icon caret-left icon caret-right instagram pinterest linkedin facebook twitter goodreads question-circle facebook circle twitter circle linkedin circle instagram circle goodreads circle pinterest circle

Diane Dreher's Tao Leadership Blog

When to Say Yes, When to Say No

Image by OpenClipart-Vectors on Pixabay

 

The Tao Te Ching tells us:

 

Be careful with commitments.

Do not begin something

You may not want to finish.

                    (Tao, Chapter 63)

 

How many of us fill our lives with conflict by saying yes to too many people, too many commitments? This energy draining habit can cause stress overload, rushing, tension, anxiety, and, ultimately, exhaustion. The Tao reminds us of an important lesson: to balance the alternating energies of yin and yang, self and other. To do this, we need to watch our timing: knowing when to say yes, when to say no.

 

Growing up in a dysfunctional family, I developed a habit of mindlessly reacting to others, putting their seemingly "urgent" demands before my own needs. But after answering family members' demands and interruptions, I had very little time and energy left for what was really important to me. This made it especially hard while I was in college. After classes, daily chores, and cleaning up the kitchen after dinner, I'd go to my room to study, only to be told that I had to go to bed at 10 o'clock. To live my own priorities, I finally got a job at the local newspaper to support myself and moved out on my own to gain more control over my studies and my life.  

 

But even though I packed up and moved out of my parents' house, I took the old reactive habit with me. In many a new context, with jobs, friends, and relationships, I felt I had to get others' demands "out of the way" before I could do what I really wanted. And at the end of the day, I was left with little time and energy for what mattered to me.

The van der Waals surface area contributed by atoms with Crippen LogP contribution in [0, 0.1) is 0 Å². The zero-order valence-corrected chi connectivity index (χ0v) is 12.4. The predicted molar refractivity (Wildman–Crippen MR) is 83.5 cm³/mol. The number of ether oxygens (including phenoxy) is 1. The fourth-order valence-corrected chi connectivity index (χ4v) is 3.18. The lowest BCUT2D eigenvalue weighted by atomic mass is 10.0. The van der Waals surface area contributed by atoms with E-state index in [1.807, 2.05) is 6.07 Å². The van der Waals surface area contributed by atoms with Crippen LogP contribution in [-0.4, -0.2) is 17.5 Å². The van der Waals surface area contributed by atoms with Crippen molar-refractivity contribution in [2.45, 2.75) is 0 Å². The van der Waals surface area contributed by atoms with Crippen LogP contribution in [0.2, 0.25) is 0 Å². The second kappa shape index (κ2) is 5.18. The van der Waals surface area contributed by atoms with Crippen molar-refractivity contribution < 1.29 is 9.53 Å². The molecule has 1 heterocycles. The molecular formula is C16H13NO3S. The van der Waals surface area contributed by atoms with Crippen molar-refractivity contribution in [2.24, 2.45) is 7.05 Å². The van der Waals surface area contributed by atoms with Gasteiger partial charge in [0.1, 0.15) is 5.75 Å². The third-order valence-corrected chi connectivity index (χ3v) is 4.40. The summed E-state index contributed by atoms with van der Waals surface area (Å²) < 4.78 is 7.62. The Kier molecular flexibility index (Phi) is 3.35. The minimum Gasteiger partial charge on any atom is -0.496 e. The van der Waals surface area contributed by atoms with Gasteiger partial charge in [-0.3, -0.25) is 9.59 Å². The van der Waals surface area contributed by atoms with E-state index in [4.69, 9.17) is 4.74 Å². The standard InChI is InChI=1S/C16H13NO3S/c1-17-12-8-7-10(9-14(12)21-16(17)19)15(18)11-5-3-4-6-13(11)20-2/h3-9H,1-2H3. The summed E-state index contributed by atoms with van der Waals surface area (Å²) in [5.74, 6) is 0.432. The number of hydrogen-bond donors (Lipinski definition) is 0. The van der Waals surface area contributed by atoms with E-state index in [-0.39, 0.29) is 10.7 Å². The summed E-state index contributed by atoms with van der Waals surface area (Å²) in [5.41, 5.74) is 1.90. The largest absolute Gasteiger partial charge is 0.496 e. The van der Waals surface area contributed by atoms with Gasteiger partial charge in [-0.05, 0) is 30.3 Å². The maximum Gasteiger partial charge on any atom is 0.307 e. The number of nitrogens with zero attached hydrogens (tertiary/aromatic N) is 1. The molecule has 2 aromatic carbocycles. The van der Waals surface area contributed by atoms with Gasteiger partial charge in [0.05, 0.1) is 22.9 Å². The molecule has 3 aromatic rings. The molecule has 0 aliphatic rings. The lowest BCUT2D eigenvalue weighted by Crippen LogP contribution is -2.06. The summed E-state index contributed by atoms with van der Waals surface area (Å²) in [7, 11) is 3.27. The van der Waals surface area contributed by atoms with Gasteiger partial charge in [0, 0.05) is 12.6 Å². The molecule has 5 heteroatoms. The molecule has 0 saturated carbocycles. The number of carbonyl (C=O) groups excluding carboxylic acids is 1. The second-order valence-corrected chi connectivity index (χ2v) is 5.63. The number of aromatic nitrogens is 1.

If this sounds familiar, then it's time to develop a new personal pattern. Instead of automatically agreeing to a commitment whenever you're asked, remember to follow the Tao:  to pause and take time to look within in order to avoid energy drains and honor your own priorities.

 

To do this, think of a commitment or invitation you've received lately. Take a few moments to pause, take a deep mindful breath and ask yourself these questions:

 

  • How do I feel about this commitment?
  • What does it mean to me?
  • Is it necessary?
  • Do I feel personally called to do it?
  • Do I really want to do it?
  • Do I have the time?

 

Your answers should reveal whether you're making a meaningful commitment or not. If so, embrace it with heart. If not, then why do it?  The Tao reminds us to say no to energy drains in order to say yes to our lives.

 

I wish you joy in the process.  

 

Reference

 

Some of this post appeared in an earlier version in

Dreher,D. (2000). The Tao of Inner Peace. New York, NY: Penguin Putnam.

 

 

Be the first to comment